Tolkien Gateway

Letter 212

The Letters of J.R.R. Tolkien
Letter 212
RecipientUnsent draft of a continuation of Letter 211
DateProbably October 1958
Subject(s)Clarifying relations of Valar, Elves, Men, Sauron, and Wizards

Letter 212 is a letter written by J.R.R. Tolkien and published in The Letters of J.R.R. Tolkien.

[edit] Summary

The Valar were the first "creation": rational spirits without incarnation created before the physical world. Actually these spirits were the Ainur; the Valar were the greatest of those who entered the world after its making, and who took the imaginative but not theological place of "gods". The Ainur helped make the world as "sub-creators" – they interpreted and detailed, according to their powers, the Design propounded to them by the One in musical form. In this form Melkor introduced alterations and created discord. The One then presented the "Music", including the apparent discords, as a visible "history". At this point it was still a "story", just in the minds of the teller or hearers. The One (the Teller) then said Let it Be and the Tale now existed on the same plane as the hearers. The ones most "in love" with the creation were the Valar who entered the world and must abide in it.

The Valar could incarnate themselves in visible physical forms, although this was more comparable to clothes as a matter of personal expression. The forms need not be anthropomorphic but "habitually" were because of their intense concern with Elves and Men.

Elves and Men, the "children of God", were an addition by the Creator introduced into the Music when the discords of Melkor arose. The Valar had no part of their making, knew that they would appear later (at some imprecise time), but knew little of their nature. The uncorrupted Valar yearned for them as creatures “other” than themselves, as “children” weaker than they but of equal lineage. The corrupted, Melkor/Morgoth and his followers (Sauron was the chief) saw them as ideal material for subjects and slaves. The corrupted hated and envied the Children, in proportion to their rebellion.

In this mythology immortality, strictly longevity with the life of Arda, was part of the Elves' nature. Mortality, a short life-span unrelated to the life of Arda, was the nature of Men. Mythically the tales (in "prehistory") were Elf-centered. The Elvish view had nothing to say about the Christian belief that "death" is not part of human nature but a punishment for sin. A divine "punishment" is also a divine "gift" if accepted. The Creator invented "punishments" to produce a good not otherwise attainable. To seek longevity was thus a supreme folly and wickedness of "mortals". Counterfeit "immortality" was the chief bait of Sauron, leading the small to a Gollum and the great to a Ringwraith.

Míriel the mother of Fëanor tried to die, which disastrously lead to the "Fall" of the High-elves. Elves were not subject to disease but could be "slain", the body destroyed or made unfit to sustain life. But they were reborn and eventually recovered their memories and thus remained "identical". But Míriel refused rebirth.[note 1]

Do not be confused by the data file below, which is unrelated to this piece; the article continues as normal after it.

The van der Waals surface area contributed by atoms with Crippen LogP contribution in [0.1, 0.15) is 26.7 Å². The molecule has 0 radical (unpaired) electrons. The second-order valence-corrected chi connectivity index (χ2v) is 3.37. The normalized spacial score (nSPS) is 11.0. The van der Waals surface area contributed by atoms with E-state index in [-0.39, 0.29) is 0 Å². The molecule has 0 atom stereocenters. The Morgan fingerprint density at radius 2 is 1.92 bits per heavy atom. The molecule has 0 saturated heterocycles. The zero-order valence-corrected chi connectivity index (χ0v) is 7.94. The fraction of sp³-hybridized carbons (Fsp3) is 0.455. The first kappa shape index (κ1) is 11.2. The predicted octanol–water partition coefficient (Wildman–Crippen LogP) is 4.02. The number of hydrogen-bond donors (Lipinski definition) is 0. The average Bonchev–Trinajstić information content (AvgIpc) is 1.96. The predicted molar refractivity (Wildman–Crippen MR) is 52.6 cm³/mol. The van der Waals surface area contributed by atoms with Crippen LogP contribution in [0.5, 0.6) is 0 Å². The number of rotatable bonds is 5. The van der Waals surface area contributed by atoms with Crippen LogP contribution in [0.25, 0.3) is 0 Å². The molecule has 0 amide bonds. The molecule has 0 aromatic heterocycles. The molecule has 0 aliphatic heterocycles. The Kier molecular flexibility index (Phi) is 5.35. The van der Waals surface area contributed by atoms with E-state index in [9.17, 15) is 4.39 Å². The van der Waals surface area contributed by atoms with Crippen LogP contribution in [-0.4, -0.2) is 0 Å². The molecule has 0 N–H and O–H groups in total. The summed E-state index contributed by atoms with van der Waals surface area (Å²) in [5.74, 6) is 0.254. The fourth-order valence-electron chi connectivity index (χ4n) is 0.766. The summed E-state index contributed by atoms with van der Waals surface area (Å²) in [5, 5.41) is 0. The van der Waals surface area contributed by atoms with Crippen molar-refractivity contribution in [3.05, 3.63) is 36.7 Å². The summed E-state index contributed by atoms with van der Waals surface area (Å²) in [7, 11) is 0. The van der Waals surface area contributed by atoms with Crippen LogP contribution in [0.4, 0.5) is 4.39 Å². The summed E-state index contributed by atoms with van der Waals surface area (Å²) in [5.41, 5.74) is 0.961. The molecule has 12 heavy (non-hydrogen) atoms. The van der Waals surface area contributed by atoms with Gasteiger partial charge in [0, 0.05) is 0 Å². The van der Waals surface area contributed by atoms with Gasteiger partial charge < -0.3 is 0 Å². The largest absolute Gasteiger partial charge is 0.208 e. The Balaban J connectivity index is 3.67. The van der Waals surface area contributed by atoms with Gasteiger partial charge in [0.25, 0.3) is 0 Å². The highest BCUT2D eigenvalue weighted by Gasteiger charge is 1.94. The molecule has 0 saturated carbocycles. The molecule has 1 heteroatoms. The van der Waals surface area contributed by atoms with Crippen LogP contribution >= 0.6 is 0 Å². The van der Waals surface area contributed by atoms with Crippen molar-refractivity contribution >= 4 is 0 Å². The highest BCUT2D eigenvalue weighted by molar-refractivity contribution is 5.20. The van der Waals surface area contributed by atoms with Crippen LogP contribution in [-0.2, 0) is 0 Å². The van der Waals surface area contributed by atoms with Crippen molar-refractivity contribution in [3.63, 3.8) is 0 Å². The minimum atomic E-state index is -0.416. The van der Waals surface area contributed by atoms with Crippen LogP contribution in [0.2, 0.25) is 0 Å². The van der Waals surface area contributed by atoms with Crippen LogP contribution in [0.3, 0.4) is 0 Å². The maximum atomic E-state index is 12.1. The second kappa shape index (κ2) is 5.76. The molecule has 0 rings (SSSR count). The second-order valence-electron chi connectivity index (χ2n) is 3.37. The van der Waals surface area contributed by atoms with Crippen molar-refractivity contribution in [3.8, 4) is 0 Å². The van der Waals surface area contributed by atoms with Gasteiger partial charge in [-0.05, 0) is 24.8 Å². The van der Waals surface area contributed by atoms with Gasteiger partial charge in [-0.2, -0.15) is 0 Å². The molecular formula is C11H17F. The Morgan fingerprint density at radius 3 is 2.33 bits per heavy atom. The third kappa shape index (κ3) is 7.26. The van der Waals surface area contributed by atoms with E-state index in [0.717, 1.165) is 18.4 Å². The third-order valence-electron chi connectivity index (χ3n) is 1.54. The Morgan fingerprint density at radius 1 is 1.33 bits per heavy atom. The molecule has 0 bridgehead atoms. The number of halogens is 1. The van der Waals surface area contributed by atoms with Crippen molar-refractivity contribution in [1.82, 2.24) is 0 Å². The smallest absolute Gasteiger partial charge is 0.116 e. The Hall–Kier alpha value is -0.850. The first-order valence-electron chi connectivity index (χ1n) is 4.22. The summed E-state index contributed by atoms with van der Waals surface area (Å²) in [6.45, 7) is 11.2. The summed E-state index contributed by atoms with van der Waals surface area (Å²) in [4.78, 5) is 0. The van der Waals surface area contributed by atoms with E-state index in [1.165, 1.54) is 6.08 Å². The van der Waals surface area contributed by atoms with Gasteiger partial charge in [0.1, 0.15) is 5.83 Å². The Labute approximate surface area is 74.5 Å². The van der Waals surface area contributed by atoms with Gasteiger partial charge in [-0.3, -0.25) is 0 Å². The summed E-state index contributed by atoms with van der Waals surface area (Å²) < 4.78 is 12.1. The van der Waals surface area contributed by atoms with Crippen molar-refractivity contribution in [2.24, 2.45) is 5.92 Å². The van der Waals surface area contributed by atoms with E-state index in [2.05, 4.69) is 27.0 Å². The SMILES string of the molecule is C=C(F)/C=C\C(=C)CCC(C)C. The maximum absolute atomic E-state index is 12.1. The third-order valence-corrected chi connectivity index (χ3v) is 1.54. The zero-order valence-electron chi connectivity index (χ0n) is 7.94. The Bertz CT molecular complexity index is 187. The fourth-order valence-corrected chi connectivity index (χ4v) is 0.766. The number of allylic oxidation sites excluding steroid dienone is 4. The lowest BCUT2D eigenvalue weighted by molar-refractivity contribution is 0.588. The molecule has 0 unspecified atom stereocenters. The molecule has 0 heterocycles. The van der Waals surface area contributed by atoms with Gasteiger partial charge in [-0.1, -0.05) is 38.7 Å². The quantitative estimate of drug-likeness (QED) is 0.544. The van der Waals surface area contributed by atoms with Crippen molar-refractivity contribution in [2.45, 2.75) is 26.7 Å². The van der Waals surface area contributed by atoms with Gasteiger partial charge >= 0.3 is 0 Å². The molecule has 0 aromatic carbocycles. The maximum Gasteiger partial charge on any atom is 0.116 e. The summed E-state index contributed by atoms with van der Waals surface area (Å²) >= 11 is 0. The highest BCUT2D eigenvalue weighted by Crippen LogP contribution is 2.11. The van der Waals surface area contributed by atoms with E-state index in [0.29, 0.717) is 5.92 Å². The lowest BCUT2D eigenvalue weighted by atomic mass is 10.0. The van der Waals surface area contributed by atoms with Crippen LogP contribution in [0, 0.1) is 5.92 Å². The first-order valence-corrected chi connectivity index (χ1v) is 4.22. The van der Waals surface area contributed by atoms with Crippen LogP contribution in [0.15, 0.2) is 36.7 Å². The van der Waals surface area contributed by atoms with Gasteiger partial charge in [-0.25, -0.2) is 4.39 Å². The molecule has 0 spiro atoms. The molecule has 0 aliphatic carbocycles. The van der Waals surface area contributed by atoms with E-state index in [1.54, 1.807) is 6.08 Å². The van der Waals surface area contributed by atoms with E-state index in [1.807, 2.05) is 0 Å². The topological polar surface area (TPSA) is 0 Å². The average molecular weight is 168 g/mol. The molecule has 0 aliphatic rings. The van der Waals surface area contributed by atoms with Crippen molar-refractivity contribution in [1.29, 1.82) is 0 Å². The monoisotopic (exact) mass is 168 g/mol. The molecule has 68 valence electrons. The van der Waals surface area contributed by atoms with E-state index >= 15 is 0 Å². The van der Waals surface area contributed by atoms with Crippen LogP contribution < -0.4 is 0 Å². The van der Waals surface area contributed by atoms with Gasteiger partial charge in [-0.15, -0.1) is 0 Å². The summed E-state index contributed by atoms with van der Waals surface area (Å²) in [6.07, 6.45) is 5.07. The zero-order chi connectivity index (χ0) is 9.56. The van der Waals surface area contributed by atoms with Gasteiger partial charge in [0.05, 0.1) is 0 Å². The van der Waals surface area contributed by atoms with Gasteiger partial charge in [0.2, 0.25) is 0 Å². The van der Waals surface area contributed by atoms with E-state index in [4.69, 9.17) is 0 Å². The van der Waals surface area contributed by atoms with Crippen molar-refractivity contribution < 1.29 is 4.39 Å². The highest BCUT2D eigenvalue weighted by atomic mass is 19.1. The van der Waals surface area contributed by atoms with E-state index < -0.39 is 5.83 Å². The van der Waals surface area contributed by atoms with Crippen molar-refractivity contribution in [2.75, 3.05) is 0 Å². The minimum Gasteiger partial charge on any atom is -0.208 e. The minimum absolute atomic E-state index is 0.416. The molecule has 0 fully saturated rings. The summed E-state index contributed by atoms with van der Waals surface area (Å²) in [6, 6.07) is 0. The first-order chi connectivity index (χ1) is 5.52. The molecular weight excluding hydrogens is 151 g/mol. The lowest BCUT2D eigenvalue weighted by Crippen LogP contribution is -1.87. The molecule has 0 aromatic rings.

The difference between his myth and what Tolkien said may be called Christian mythology is that the Fall of Man followed the Fall of the Angels. Evil was thus brought in from the outside by Satan. In Tolkien's myth the rebellion of created free-will preceded the creation of the world and thus had evil in its nature when Let it Be was spoken. Corruption of all things in it was a possibility if not inevitable. Trees may "go bad" as in the Old Forest; Elves may turn into Orcs (which required the special perversive malice of Morgoth) or as Elves may do evil deeds. Even the "good" Valar could err or the lesser of their kind (as the Istari or wizards) could become self-seeking.

One of the great, Aulë, "fell" in a sense. Being impatient to see the Children he tried to make children according to his imperfect knowledge of their kind. After he had made thirteen (the eldest alone and six with wives) God spoke to him angrily but with pity, knowing that Aulë had made them not to dominate but to share his love for the One and the materials of which the world was made. The One rebuked Aulë for trying to usurp the Creator's power. He could not give independent life to his makings, they only had Aulë's will and movement, and could only report to him his own thought.

Grieving and repentant, Aulë humbled himself, asked for pardon, and prepared to destroy his creations. But the eldest flinched and cowered, which astonished him, and Aulë heard Ilúvatar's laughter. Having seen Aulë's humility the One took pity and took his images into his design, giving them life. However, they were put into long sleep until the other Children had awakened.

[edit] Note

  1. In a side note, Tolkien said that the Elvish and uncorrupted Númenórean view was that a "good" man would die voluntarily by surrender with trust before being compelled. He then discussed the Assumption of Mary.